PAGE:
The Western Cape and Eastern Cape governments have published new data showing the areas across the two provinces which have seen a surge in coronavirus cases.
These ‘hotspots’ are a growing point of concern for the provincial governments, with both considering the introduction of localised lockdowns to curb the spread.
The National Coronavirus Command Council (NCCC) will meet virtually on Tuesday (1 December) to discuss the resurgence of cases being seen in these hotspot areas.
Two sources close to the discussions told News24 that bars and taverns are likely to be the first in the firing line when it comes to restrictions, with the sale of alcohol likely to be restricted.
Other restrictions which are set to be discussed include a proposal to implement a stricter curfew, and restrict the maximum number for gatherings and other measures to curb the spread of Covid-19 ahead of the festive period.
Western Cape premier Alan Winde met with health officials on Friday, with a five-point plan from the department of health set to be presented to the provincial cabinet on Tuesday for adoption.
On Monday, Winde said his government is considering the ‘blunt instrument’ of a mini-lockdown, indicating that it was a last resort option.
He asked people to continue social distancing and practising health safety precautions while wearing a mask and encouraged residents to scale down any planned events as the country heads into the holiday season.
“What is happening in other parts of the world, such as Australia and Singapore, is what they call a circuit breaker. The easiest way to explain it would be a mini-lockdown,” he said.
This involves putting certain regulations in a municipality or district for six days: no weddings, no funerals, no superspreader events, no permits issued.
Data published by the Western Cape provincial government shows that most major regions have seen an alarming spike in cases.
Marked increases of 73% in new Covid-19 cases and 28% in new Covid-19 deaths over the last seven days paints a clear picture why the Cape metropole has been deemed as having established resurgence.
Subdistricts in the metro which are of great concern such as the Southern Suburbs (87%), Mitchells Plain (185%) and Khayelitsha (92%) have recorded the greatest number of new cases this week.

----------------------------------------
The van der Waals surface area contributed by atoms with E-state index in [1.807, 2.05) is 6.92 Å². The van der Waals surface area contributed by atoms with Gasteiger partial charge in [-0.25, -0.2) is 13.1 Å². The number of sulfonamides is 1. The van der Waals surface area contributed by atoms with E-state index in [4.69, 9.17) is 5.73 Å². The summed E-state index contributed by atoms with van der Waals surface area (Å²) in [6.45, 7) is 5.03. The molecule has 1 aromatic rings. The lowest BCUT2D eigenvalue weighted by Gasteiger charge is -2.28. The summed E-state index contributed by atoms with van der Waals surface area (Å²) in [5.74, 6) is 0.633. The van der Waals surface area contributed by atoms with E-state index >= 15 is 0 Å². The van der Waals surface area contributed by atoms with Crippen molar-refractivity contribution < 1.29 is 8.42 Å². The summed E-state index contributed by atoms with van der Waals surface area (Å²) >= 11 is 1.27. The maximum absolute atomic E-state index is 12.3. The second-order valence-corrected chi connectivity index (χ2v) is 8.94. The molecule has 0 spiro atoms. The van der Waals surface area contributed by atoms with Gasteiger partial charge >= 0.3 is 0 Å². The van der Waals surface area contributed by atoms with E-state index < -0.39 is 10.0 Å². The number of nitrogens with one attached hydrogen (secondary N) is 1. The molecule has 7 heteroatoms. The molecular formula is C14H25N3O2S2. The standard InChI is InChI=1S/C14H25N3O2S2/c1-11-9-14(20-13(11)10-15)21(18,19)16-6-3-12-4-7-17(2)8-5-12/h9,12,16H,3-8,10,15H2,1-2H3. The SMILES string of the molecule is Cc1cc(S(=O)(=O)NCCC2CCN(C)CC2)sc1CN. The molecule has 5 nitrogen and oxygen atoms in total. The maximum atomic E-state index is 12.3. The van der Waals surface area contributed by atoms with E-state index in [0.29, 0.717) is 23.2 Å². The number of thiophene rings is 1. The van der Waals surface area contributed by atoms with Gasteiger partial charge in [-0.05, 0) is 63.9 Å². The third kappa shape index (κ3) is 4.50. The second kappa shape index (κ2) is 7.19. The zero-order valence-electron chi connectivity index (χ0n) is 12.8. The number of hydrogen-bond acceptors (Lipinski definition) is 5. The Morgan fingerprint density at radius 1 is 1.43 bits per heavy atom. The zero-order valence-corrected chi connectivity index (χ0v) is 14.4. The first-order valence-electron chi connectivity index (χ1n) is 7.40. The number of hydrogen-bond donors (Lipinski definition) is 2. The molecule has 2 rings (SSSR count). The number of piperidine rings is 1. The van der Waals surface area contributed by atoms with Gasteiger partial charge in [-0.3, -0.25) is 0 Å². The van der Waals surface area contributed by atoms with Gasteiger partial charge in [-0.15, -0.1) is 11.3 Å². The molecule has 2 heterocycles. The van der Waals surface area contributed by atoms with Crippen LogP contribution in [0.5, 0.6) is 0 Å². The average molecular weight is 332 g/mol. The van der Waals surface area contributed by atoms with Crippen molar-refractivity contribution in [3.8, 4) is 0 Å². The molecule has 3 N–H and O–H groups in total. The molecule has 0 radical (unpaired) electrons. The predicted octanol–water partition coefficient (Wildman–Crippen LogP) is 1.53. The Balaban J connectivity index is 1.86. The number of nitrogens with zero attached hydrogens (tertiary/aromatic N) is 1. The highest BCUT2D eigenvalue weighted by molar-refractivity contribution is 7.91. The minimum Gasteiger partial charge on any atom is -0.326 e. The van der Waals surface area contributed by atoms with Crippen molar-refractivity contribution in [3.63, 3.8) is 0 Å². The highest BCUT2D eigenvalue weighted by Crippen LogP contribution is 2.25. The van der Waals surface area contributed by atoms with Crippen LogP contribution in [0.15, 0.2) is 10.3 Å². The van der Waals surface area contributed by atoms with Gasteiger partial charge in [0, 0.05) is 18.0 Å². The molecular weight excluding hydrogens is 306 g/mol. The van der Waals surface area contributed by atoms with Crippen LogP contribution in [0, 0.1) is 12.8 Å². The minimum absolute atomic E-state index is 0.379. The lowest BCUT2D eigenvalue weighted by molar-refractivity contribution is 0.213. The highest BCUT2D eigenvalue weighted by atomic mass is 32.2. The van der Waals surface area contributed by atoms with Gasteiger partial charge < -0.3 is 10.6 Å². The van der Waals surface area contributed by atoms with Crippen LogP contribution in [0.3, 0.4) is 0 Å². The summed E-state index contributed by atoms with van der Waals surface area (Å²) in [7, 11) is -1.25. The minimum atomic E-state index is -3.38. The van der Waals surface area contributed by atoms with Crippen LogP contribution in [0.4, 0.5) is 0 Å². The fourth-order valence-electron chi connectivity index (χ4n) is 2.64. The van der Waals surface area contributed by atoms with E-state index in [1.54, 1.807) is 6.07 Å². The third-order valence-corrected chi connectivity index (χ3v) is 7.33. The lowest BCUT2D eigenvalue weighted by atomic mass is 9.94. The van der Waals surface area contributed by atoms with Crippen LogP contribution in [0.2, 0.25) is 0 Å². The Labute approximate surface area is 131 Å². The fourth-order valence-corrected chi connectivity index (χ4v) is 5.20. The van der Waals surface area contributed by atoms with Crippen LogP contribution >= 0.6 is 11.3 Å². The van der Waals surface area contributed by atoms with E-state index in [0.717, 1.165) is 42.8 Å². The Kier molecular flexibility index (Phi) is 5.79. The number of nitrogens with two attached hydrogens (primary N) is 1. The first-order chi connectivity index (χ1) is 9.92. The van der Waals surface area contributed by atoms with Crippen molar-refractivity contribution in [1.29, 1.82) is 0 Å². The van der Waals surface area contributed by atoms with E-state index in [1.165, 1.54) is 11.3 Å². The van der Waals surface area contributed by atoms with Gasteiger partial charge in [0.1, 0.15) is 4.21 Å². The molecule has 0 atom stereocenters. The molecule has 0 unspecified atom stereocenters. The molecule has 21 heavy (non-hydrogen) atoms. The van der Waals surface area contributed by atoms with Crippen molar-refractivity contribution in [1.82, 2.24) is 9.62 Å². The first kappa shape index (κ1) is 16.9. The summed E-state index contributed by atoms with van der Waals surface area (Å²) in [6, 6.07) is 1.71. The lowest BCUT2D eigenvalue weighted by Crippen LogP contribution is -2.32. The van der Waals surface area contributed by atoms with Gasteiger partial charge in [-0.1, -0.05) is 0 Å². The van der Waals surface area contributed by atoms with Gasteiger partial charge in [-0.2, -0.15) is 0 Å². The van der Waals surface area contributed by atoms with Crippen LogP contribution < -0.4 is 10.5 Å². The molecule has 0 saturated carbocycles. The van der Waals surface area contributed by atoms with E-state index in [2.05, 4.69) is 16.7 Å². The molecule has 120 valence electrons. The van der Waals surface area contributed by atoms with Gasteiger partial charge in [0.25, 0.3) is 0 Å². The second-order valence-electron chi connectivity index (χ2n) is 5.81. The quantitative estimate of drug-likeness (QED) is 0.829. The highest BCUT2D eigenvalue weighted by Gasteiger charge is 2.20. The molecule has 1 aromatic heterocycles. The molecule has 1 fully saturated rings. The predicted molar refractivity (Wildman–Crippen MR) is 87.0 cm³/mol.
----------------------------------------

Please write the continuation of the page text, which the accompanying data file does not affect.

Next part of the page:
Over the past seven days, the Garden Route has seen a 117% increase in new Covid-19 cases and 96% increase in deaths.
“After recording 1,282 new cases and 25 new deaths over the past seven days, all areas in the Garden Route are of great concern.
“As we have seen during the first wave of infections, once community transmission is established within communities, especially in the Garden Route as a prime tourist destination, the situation can quickly deteriorate if not brought under control soon.”
Some of the other areas in the province which have been identified as a concern include:
- Beaufort West
- Breede Valley
- Cape Agulhas
- Saldanha Bay
The Nelson Mandela Bay municipality publishes a daily map showing the regions across the metro which have seen an outbreak in cases.
The data shows that Uitenhage is one of the key areas of concern, alongside Motherwell, Walmer, New Brighton, and Zwide.
Nelson Mandela Bay acting mayor Thsonono Buyeye has said that national and provincial health authorities are considering a number of restrictions to fight the coronavirus case surge in the region, including limitations on how and where alcohol may be sold.
Buyeye told Cape Talk that officials had presented a number of proposed restrictions to health minister Zweli Mkhize, including:
- The introduction of an earlier curfew time. South Africa currently has a national curfew in place between 00h00 and 04h00;
- Further restrictions on public gatherings;
- The temporary suspension of sit-down alcohol sales for taverns.
Buyeye did not clarify whether alcohol sales would be impacted at restaurants or liquor stores.
Speaking on the restrictions around liquor sales, Buyeye said that the city’s tavern owners have submitted a proposal themselves to allow for ‘takeaway alcohol sales’ in an effort to curb coronavirus spread through on-site consumption.
“It is about time that (tavern) owners start doing things differently by making sure that people don’t come and drink at their premises,” he said.
He added that these decisions still need to be confirmed by the government’s National Coronavirus Command Council, with a decision set to be announced later this week.